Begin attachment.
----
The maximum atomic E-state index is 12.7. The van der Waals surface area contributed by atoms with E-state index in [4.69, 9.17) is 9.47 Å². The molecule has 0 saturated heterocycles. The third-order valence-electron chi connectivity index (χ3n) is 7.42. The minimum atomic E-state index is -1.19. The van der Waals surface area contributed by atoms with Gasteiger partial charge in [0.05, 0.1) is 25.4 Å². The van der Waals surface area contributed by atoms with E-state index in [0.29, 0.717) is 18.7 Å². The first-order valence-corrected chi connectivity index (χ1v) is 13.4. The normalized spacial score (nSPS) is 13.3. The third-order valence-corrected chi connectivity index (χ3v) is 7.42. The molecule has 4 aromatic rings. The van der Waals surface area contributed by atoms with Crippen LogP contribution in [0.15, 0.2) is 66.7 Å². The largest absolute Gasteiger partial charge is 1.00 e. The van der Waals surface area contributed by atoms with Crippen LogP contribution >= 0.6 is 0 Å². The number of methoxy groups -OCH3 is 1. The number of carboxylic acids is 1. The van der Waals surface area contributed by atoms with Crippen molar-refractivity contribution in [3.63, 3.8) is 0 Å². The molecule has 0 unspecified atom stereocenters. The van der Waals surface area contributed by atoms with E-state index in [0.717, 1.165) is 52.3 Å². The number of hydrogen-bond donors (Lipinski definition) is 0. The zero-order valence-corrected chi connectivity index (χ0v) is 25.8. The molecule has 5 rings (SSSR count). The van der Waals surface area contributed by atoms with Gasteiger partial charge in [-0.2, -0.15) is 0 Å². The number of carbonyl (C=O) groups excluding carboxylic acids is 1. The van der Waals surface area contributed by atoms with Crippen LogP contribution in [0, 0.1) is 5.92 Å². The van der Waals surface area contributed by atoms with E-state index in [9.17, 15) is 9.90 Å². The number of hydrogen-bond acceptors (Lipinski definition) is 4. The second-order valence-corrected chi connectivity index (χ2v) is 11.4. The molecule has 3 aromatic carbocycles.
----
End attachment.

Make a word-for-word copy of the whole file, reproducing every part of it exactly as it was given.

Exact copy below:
The maximum atomic E-state index is 12.7. The van der Waals surface area contributed by atoms with E-state index in [4.69, 9.17) is 9.47 Å². The molecule has 0 saturated heterocycles. The third-order valence-electron chi connectivity index (χ3n) is 7.42. The minimum atomic E-state index is -1.19. The van der Waals surface area contributed by atoms with Gasteiger partial charge in [0.05, 0.1) is 25.4 Å². The van der Waals surface area contributed by atoms with E-state index in [0.29, 0.717) is 18.7 Å². The first-order valence-corrected chi connectivity index (χ1v) is 13.4. The normalized spacial score (nSPS) is 13.3. The third-order valence-corrected chi connectivity index (χ3v) is 7.42. The molecule has 4 aromatic rings. The van der Waals surface area contributed by atoms with Crippen LogP contribution in [0.15, 0.2) is 66.7 Å². The largest absolute Gasteiger partial charge is 1.00 e. The van der Waals surface area contributed by atoms with Crippen LogP contribution >= 0.6 is 0 Å². The number of methoxy groups -OCH3 is 1. The number of carboxylic acids is 1. The van der Waals surface area contributed by atoms with Crippen molar-refractivity contribution in [3.63, 3.8) is 0 Å². The molecule has 0 unspecified atom stereocenters. The van der Waals surface area contributed by atoms with E-state index in [0.717, 1.165) is 52.3 Å². The number of hydrogen-bond donors (Lipinski definition) is 0. The zero-order valence-corrected chi connectivity index (χ0v) is 25.8. The molecule has 5 rings (SSSR count). The van der Waals surface area contributed by atoms with Gasteiger partial charge in [-0.2, -0.15) is 0 Å². The number of carbonyl (C=O) groups excluding carboxylic acids is 1. The van der Waals surface area contributed by atoms with Crippen LogP contribution in [0, 0.1) is 5.92 Å². The van der Waals surface area contributed by atoms with E-state index in [9.17, 15) is 9.90 Å². The number of hydrogen-bond acceptors (Lipinski definition) is 4. The second-order valence-corrected chi connectivity index (χ2v) is 11.4. The molecule has 3 aromatic carbocycles.